‘Left To Die Under Siege’: War Crimes and Human Rights Abuses in Eastern Ghouta

August 12, 2015

‘Left To Die Under Siege’: War Crimes and Human Rights Abuses in Eastern Ghouta

Nearly half a million civilians live in areas under siege across Syria four years after mass popular protests against the government sparked a bitter, ongoing armed conflict that has seen war crimes, crimes against humanity and human rights abuses committed on an epic scale.

The prolonged sieges enforced by the Syrian government and non-state armed groups have cut civilians off from food, basic necessities, and life-saving assistance, in violation of international humanitarian law and human rights law. The hundreds of thousands of civilians living under siege who struggle to survive amidst this deprivation also have to contend with daily, often indiscriminate, aerial strikes and shelling.

Conditions for the 163,500 people living under siege in Eastern Ghouta, an agricultural and industrial area 13km north-east of Damascus, are particularly acute. According to the UN Office for the Coordination of Humanitarian Affairs (OCHA), parts of Eastern Ghouta have been under siege by Syrian government forces since 2013. The government had, however, begun restricting the movement of civilians, confiscating food and arbitrarily depriving civilians from electricity and water since late 2012. Non-state armed groups operating in the area have also contributed to the worsening humanitarian situation for civilians there, including by inflating the price of food and other basic necessities and arbitrarily restricting the movement of civilians trying to leave Eastern Ghouta. Amnesty International has been conducting research on the humanitarian situation in Eastern Ghouta since late 2012.

A glimmer of hope emerged for Syrians, in particular those living under siege, when the UN Security Council adopted, over a year ago, Resolutions 2139 and 2165 demanding that all parties to the conflict, and in particular the Syrian authorities, end all attacks against civilians, lift all sieges, provide unfettered cross-line and cross-border humanitarian aid access and release all arbitrarily detained people. Despite these unequivocal demands, however, well over a year after the resolutions were passed, the parties to the conflict continue to violate them, and international law, with impunity.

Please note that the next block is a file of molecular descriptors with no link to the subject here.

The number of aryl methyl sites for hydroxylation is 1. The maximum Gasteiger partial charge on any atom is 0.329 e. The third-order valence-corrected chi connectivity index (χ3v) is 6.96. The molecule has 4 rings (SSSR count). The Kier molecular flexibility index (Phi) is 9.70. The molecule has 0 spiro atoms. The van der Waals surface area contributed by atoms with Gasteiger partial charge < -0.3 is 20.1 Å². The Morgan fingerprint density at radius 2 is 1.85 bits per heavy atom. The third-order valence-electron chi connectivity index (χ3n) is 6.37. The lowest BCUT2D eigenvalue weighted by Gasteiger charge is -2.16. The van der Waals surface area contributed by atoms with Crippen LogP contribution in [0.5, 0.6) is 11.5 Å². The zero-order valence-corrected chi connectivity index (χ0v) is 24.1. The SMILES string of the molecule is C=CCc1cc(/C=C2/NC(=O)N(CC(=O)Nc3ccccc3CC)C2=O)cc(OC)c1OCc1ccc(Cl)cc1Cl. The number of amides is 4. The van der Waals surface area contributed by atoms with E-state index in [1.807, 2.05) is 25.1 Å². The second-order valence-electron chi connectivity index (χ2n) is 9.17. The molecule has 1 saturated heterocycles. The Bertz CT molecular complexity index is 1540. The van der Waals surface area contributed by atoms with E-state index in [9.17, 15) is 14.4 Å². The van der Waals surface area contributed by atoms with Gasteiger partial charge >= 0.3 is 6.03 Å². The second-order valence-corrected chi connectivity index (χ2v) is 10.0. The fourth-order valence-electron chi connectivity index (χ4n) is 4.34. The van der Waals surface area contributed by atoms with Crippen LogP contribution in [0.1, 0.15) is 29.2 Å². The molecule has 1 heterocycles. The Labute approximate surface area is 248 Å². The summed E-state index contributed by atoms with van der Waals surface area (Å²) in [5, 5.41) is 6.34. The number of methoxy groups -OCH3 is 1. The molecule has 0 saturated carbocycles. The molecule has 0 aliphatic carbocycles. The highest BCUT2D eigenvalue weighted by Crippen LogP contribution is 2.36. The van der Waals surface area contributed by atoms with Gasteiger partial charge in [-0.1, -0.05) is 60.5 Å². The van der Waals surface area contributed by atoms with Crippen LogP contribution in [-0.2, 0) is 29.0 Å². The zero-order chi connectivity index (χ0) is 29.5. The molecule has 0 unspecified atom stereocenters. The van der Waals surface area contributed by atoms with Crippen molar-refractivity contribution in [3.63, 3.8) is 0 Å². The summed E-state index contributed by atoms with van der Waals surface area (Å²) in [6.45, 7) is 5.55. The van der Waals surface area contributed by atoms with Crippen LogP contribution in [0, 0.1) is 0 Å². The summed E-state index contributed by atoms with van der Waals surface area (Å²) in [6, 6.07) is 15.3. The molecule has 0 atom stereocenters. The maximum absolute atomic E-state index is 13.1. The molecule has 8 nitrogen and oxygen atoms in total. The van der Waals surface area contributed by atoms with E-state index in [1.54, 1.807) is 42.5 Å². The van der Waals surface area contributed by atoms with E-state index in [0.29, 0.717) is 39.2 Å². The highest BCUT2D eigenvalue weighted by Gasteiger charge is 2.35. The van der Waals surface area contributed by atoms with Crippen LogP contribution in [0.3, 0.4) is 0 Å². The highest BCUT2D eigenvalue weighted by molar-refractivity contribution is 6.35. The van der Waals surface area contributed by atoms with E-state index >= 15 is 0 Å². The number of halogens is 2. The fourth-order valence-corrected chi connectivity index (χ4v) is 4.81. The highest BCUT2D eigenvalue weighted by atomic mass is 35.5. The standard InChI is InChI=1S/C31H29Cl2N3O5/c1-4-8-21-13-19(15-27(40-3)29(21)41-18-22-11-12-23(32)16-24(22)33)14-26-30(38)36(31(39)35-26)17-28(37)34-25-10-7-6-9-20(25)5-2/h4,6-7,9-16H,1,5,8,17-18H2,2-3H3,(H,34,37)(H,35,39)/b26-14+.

The Syrian government has been carrying out aerial and shelling attacks on civilians and civilian objects in Eastern Ghouta since 2012. This report documents Syrian government attacks against civilians and civilian objects in Eastern Ghouta between January and June 2015 and the conduct of non-state armed groups operating in the area. Amnesty International conducted 32 interviews with current and former residents of Eastern Ghouta, as well as with three doctors, five local aid workers and two humanitarian organizations based there. The interviews were conducted either in person or by Skype, phone or email, between April and June 2015. In addition, Amnesty International reviewed hundreds of photos and videos that corroborated witness accounts. According to the Violations Documentation Center in Syria (VDC), a local monitoring group, aerial and shelling attacks killed at least 462 civilians and 16 fighters in Eastern Ghouta between January and June 2015. For this report, Amnesty International investigated 13 attacks that killed in total 231 civilians and three fighters. Eyewitness testimony and expert analysis of weapons’ remnants in videos and pictures indicate that in the majority of the 8 attacks the Syrian government used fighter jets to drop unguided bombs and locally produced explosives on civilians and civilian objects, weapons that are too imprecise to target military objectives that may be present in heavily populated civilian areas such as Eastern Ghouta. Witness testimony and photos and videos from strike sites indicate that in 10 of the 13 attacks there was no legitimate military objective struck or present at or in the vicinity of the strike site. Whether the strikes directly attacked civilians or were indiscriminate in nature, they were serious violations of international law. Directing attacks at civilians not directly participating in hostilities or at civilian objects and carrying out indiscriminate attacks that kill or injure civilians are serious violations of international humanitarian law and constitute war crimes.

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